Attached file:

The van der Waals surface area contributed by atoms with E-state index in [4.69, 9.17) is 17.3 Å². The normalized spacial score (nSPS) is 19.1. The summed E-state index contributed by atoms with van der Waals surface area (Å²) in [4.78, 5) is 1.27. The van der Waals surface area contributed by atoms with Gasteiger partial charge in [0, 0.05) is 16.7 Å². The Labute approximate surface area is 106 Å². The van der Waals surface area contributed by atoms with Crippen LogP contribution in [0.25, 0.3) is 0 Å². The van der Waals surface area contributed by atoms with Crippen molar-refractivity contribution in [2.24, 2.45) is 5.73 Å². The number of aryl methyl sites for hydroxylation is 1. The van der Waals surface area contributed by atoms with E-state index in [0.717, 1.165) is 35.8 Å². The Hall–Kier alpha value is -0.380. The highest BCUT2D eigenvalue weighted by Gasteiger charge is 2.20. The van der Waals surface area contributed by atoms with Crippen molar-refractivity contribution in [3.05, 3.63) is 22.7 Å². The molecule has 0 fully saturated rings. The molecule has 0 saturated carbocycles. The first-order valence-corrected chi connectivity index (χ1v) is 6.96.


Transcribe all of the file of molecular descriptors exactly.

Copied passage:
The van der Waals surface area contributed by atoms with E-state index in [4.69, 9.17) is 17.3 Å². The normalized spacial score (nSPS) is 19.1. The summed E-state index contributed by atoms with van der Waals surface area (Å²) in [4.78, 5) is 1.27. The van der Waals surface area contributed by atoms with Gasteiger partial charge in [0, 0.05) is 16.7 Å². The Labute approximate surface area is 106 Å². The van der Waals surface area contributed by atoms with Crippen LogP contribution in [0.25, 0.3) is 0 Å². The van der Waals surface area contributed by atoms with Crippen molar-refractivity contribution in [2.24, 2.45) is 5.73 Å². The number of aryl methyl sites for hydroxylation is 1. The van der Waals surface area contributed by atoms with E-state index in [0.717, 1.165) is 35.8 Å². The Hall–Kier alpha value is -0.380. The highest BCUT2D eigenvalue weighted by Gasteiger charge is 2.20. The van der Waals surface area contributed by atoms with Crippen molar-refractivity contribution in [3.05, 3.63) is 22.7 Å². The molecule has 0 fully saturated rings. The molecule has 0 saturated carbocycles. The first-order valence-corrected chi connectivity index (χ1v) is 6.96.